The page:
The Cyber-Spy.Com Usenet Archive Feeds Directly
From The Open And Publicly Available Newsgroup
This Group And Thousands Of Others Are Available
On Most IS NNTP News Servers On Port 119.
Cyber-Spy.Com Is NOT Responsible For Any Topic,
Opinions Or Content Posted To This Or Any Other
Newsgroup. This Web Archive Of The Newsgroup And
Posts Are For Informational Purposes Only.
X-Mailer: Mozilla 4.78 [en] (Windows NT 5.0; U)
Subject: Re: Microwave oven from 110V to 220V
References: <3DA42F7E.C83136F3@nf.sympatico.ca> <3DA43808.60C7A155@webaccess.net>
Date: Wed, 09 Oct 2002 14:29:34 -0230
NNTP-Posting-Date: Wed, 09 Oct 2002 13:01:31 EDT
Organization: Bell Sympatico
Chuck Simmons wrote:
> Terry wrote:
> > Ahmdsamir wrote:
> > >
> > > Hi there
> > > is it ok to use a transformer to run a microwave oven originaly for
> > > 110V/60Hz , with a 220/[50Hz]?? i.e. does the mains frequency has any effect
> > > on the operation of the microwave???
> > >
> > > thanks
> > > ahmdsamir
> > Possibly OK; although the internal transformer will be less
> > efficient at 50 Hz. and so may get hotter especially with
> > prolonged use. I don't think it will affect the control functions
> > (push buttons/display etc.) if yours has that feature. What size
> > and type is yours?
> > But more to the point microwaves take a lot of power for brief
> > periods so a pretty big separate transformer, or something, will
> > be required to step down the 220 to 110!
> > If you use a single winding auto transformer it will have to
> > carry the total power required which can be anywhere from 600 to
> > 1200 watts.
> > If you use a 'bucking' transformer arrangement the secondary
> > winding feeding the microwave and opposing the 220 volts so that
> > it is 'stepped down' to 110, will have to be wound with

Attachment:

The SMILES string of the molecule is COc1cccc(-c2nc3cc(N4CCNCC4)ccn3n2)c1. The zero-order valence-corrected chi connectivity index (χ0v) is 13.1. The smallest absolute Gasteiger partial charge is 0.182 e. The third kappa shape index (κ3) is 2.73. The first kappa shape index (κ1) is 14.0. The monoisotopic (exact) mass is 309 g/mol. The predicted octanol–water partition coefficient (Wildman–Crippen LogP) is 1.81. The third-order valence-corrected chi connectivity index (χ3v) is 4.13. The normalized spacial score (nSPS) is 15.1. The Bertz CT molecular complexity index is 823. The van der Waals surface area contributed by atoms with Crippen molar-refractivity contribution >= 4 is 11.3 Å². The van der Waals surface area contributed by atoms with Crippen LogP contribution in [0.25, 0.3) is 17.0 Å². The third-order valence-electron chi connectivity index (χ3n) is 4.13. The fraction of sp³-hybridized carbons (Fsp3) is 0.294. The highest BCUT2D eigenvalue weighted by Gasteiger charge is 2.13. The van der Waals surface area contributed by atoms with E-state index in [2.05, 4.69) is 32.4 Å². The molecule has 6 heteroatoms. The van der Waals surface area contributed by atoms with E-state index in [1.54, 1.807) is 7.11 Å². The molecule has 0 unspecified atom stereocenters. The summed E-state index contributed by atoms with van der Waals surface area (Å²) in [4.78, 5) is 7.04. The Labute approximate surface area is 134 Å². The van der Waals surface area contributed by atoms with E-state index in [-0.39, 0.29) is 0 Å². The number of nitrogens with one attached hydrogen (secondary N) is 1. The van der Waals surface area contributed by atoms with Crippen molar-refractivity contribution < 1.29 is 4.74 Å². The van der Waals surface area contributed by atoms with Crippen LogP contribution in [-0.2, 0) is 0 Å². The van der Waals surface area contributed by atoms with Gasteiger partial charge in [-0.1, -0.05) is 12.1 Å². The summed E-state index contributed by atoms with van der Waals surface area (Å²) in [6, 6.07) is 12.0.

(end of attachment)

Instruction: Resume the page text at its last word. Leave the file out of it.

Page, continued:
> > sufficiently heavy wire to carry the total current required by
> > the microwave; even though in this configuration the transformer
> > will only have to handle half of the total power required by the
> > microwave. Transformers of this size are not necessarily small or
> > cheap!
> By what enormously strange method of calculation do you get the result
> that the ordinary transformer "will only have to handle half of the
> total power?" Did someone change the laws of the universe while I was
> ... The times have been,
> That, when the brains were out,
> the man would die. ... Macbeth
> Chuck Simmons firstname.lastname@example.org
Not an 'ordinary transformer'. But one used in what is commonly
referred to as a 'voltage bucking' arrangement' With voltage
bucking the input to a a two winding 2 to 1 transformer is the
220 volt mains; the output is 110 volts. Instead of using this
110 volts to power the microwave directly; that is the entire
load being transformed from 220 to 110 through the transformer
the 110 volt transformer output is wired so as to oppose (or go
against) the same 220 volts being presented to the input. Thus we
have 220 minus 110 volts = 110.
So, if you think about it, half of the power load of the
microwave is supplied directly (as it were) from the 220 volts
and the other half via the voltage opposing transformer. The
proviso as mentioned is that a) the transformer secondary winding
must be able to carry the total amount of current, in amps, that
flows through it.
What makes this a bit easier to understand is that we are, in
this theoretical case, dealing with exactly half the voltage. But
the idea of buck or boost applies to situations where one needs
to only slightly reduce or increase voltages etc. e.g. one can
boost up or buck down a mains supply by a few volts in order to
get a piece of equipment to operate correctly or to test that it
will continue to operate at reduced or increased voltage. Also
the insulation of the transfomer secondary must also be able to
withstand the maximum voltage impressed on it, namely 220 volts.
Go Back To The Cyber-Spy.Com
Usenet Web Archive Index Of
The sci.electronics.design Newsgroup